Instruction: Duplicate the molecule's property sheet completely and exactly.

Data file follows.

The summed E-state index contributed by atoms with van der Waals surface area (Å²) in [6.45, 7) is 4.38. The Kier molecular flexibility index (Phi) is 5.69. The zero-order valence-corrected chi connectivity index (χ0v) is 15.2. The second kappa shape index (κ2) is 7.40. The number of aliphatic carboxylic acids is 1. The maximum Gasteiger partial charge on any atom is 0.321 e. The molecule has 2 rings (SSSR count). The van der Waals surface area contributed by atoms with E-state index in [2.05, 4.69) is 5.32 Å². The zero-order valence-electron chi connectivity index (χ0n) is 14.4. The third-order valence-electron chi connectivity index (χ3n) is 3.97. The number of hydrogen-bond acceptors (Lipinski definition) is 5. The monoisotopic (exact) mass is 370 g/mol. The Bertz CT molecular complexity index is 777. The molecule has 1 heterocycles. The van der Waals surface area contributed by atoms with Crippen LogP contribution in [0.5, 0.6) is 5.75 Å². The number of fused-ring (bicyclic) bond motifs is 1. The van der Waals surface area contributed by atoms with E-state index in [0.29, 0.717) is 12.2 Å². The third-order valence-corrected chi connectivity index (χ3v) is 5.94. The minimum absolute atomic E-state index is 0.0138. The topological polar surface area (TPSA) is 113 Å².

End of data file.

The summed E-state index contributed by atoms with van der Waals surface area (Å²) in [6.45, 7) is 4.38. The Kier molecular flexibility index (Phi) is 5.69. The zero-order valence-corrected chi connectivity index (χ0v) is 15.2. The second kappa shape index (κ2) is 7.40. The number of aliphatic carboxylic acids is 1. The maximum Gasteiger partial charge on any atom is 0.321 e. The molecule has 2 rings (SSSR count). The van der Waals surface area contributed by atoms with E-state index in [2.05, 4.69) is 5.32 Å². The zero-order valence-electron chi connectivity index (χ0n) is 14.4. The third-order valence-electron chi connectivity index (χ3n) is 3.97. The number of hydrogen-bond acceptors (Lipinski definition) is 5. The monoisotopic (exact) mass is 370 g/mol. The Bertz CT molecular complexity index is 777. The molecule has 1 heterocycles. The van der Waals surface area contributed by atoms with Crippen LogP contribution in [0.5, 0.6) is 5.75 Å². The number of fused-ring (bicyclic) bond motifs is 1. The van der Waals surface area contributed by atoms with E-state index in [0.29, 0.717) is 12.2 Å². The third-order valence-corrected chi connectivity index (χ3v) is 5.94. The minimum absolute atomic E-state index is 0.0138. The topological polar surface area (TPSA) is 113 Å².